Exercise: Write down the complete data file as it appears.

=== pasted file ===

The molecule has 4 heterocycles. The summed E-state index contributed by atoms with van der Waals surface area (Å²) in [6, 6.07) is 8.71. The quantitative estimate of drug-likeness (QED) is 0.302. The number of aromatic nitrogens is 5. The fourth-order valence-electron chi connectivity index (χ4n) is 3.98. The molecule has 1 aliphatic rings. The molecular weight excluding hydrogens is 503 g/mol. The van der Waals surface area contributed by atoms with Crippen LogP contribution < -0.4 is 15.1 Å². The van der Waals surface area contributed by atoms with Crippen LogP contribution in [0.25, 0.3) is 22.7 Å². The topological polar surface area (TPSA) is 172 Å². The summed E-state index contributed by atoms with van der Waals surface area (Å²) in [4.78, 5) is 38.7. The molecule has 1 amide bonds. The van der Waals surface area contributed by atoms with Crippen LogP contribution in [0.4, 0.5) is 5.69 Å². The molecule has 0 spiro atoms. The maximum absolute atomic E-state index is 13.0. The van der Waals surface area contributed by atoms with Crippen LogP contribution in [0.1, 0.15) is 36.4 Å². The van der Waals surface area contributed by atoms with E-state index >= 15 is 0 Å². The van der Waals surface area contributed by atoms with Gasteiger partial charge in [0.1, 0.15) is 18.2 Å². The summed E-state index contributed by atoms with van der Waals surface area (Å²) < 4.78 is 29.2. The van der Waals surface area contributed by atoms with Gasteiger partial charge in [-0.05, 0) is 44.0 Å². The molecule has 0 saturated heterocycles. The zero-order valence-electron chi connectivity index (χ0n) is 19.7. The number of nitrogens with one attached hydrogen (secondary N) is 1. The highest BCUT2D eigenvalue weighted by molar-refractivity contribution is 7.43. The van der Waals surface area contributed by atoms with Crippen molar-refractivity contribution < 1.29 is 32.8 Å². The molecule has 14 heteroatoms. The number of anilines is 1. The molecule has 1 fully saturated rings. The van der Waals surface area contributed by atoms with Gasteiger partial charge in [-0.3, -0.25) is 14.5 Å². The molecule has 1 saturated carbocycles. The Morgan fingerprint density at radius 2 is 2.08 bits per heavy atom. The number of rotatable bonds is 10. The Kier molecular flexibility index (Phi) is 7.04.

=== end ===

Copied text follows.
The molecule has 4 heterocycles. The summed E-state index contributed by atoms with van der Waals surface area (Å²) in [6, 6.07) is 8.71. The quantitative estimate of drug-likeness (QED) is 0.302. The number of aromatic nitrogens is 5. The fourth-order valence-electron chi connectivity index (χ4n) is 3.98. The molecule has 1 aliphatic rings. The molecular weight excluding hydrogens is 503 g/mol. The van der Waals surface area contributed by atoms with Crippen LogP contribution < -0.4 is 15.1 Å². The van der Waals surface area contributed by atoms with Crippen LogP contribution in [0.25, 0.3) is 22.7 Å². The topological polar surface area (TPSA) is 172 Å². The summed E-state index contributed by atoms with van der Waals surface area (Å²) in [4.78, 5) is 38.7. The molecule has 1 amide bonds. The van der Waals surface area contributed by atoms with Crippen LogP contribution in [0.4, 0.5) is 5.69 Å². The molecule has 0 spiro atoms. The maximum absolute atomic E-state index is 13.0. The van der Waals surface area contributed by atoms with Crippen LogP contribution in [0.1, 0.15) is 36.4 Å². The van der Waals surface area contributed by atoms with E-state index >= 15 is 0 Å². The van der Waals surface area contributed by atoms with Gasteiger partial charge in [0.1, 0.15) is 18.2 Å². The summed E-state index contributed by atoms with van der Waals surface area (Å²) < 4.78 is 29.2. The van der Waals surface area contributed by atoms with Gasteiger partial charge in [-0.05, 0) is 44.0 Å². The molecule has 0 saturated heterocycles. The zero-order valence-electron chi connectivity index (χ0n) is 19.7. The number of nitrogens with one attached hydrogen (secondary N) is 1. The highest BCUT2D eigenvalue weighted by molar-refractivity contribution is 7.43. The van der Waals surface area contributed by atoms with Crippen molar-refractivity contribution < 1.29 is 32.8 Å². The molecule has 14 heteroatoms. The number of anilines is 1. The molecule has 1 fully saturated rings. The van der Waals surface area contributed by atoms with Gasteiger partial charge in [-0.3, -0.25) is 14.5 Å². The molecule has 1 saturated carbocycles. The Morgan fingerprint density at radius 2 is 2.08 bits per heavy atom. The number of rotatable bonds is 10. The Kier molecular flexibility index (Phi) is 7.04.